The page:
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Bob Onder: Put students first, not systems first, in online education

Bob Onder: Put students first, not systems first, in online education

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Online education

Since schools first shut down in-person classes last spring, many families have found themselves frustrated and their children flailing as their local schools attempt to provide learning online. These families deserve to know that they have a viable alternative: They can access national virtual education programs at no cost. Unfortunately, a systems-first attitude is preventing many families from receiving this information and the support they need to choose it.

A national observance supporting school choice takes place next week. It is an opportunity to remind families that they deserve the power to choose the learning program — be it through Missouri Course Access and Virtual School Program, a district public school, homeschooling, or any other option — that best suits their child’s needs.

In 2018, I sponsored virtual schooling legislation that established the Missouri Course Access Program. The legislation, which then-Gov. Eric Greitens signed into law, stated that the state Department of Elementary and Secondary Education should automatically approve existing virtual schools already operating within the state. The law also made clear that local school districts could only turn down requests for free online classes through the access program if the district determined that “enrollment … is not in the best educational interest of the student.” In other words, parents — not state bureaucrats within state education department or local school district officials — should determine their child’s educational program.

Unfortunately, one parent had to sue the state department of education, because it would not approve a virtual schooling program. Thankfully, a judge in August 2019 forced the state to approve the option the parent had selected to educate her children — a virtual program offered by another district.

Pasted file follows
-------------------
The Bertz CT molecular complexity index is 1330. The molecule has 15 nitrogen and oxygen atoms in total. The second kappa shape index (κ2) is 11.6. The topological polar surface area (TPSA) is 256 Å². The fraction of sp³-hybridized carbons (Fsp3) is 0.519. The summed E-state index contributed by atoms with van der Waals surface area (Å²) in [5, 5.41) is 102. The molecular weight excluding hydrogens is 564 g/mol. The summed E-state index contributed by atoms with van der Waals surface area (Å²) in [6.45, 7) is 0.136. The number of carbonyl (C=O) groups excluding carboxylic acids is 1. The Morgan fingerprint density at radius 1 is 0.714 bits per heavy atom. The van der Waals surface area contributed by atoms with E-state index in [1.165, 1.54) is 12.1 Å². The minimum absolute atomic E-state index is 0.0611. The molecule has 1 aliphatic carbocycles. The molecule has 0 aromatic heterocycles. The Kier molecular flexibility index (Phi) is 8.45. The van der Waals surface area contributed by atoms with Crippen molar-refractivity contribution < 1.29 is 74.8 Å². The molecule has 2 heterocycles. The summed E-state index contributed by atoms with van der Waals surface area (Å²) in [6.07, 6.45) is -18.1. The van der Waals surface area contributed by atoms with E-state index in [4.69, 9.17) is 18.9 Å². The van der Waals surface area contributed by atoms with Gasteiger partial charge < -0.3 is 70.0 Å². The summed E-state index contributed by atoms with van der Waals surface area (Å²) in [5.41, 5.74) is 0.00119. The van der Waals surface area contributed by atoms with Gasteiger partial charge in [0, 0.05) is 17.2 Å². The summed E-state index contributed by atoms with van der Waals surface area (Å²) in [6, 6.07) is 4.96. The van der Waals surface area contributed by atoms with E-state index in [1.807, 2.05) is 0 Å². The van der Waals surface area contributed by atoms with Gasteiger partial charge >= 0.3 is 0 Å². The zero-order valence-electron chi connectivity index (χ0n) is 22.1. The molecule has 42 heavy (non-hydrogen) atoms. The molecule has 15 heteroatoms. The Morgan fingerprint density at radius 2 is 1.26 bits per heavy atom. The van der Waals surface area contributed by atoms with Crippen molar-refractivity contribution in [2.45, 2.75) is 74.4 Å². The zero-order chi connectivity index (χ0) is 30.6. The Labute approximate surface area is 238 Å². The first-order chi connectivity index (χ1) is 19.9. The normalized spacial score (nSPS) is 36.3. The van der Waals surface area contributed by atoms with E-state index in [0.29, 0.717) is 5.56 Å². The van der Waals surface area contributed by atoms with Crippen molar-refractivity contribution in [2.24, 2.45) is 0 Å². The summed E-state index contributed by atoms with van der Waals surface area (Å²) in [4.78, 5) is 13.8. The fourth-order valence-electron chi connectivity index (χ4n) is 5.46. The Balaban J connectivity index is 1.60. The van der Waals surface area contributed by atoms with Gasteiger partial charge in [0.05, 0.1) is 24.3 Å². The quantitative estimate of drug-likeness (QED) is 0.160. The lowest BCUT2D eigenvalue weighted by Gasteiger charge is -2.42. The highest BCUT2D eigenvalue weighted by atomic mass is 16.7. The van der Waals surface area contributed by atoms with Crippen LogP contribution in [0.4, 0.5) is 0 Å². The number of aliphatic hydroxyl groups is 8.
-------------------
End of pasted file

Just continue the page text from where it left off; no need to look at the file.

Therein lies both the challenge and the opportunity for school choice. Parents desperately want access to quality educational options. The problems many families encountered when all schooling went online — from delays in starting Zoom lectures to reduced class times to scheduling uncertainties — have only increased the need for choice in education.

Thanks to Missouri’s school access program, parents can select from among the best virtual education options offered nationwide. They can enroll their children in any number of approved online courses — ones where the instructors have prior experience in virtual education, rather than a slapdash operation patched together on the fly to respond to the coronavirus pandemic.

But parents are only able to select the virtual learning option that works best for their family when they know about and feel free to choose from all their options. The fact that it took a lawsuit for one parent to get her chosen option approved shows how education officials on both the state and local levels sometimes focus on the interests of the systems they operate, not the best interests of students. We need to fix the loopholes districts have discovered in Missouri’s virtual education law and give families direct control over determining what is in the best educational interests of their children.

Next week’s school choice observance works to educate parents about options. It’s not about promoting or discouraging any particular type of education, public or private. It’s about keeping the education conversation focused on students first. This year, in particular, the effects of the pandemic have underscored the need for choice. Leading up to the school year, 58% of parents in a conservative State Policy Network survey said they had changed or were considering changing their child’s education, and that thirst for change hasn’t suddenly been slaked.

Families who might be dissatisfied with their current schooling arrangement, whatever it may be, should explore other options, including the Missouri Course Access Program. Especially during this pandemic, we need to do right by the children who will make up the next generation of Missouri’s leaders. Ensuring that all families feel informed and supported in their school choice will do that.

Bob Onder is a Republican state senator representing the 2nd District in the St. Charles area.

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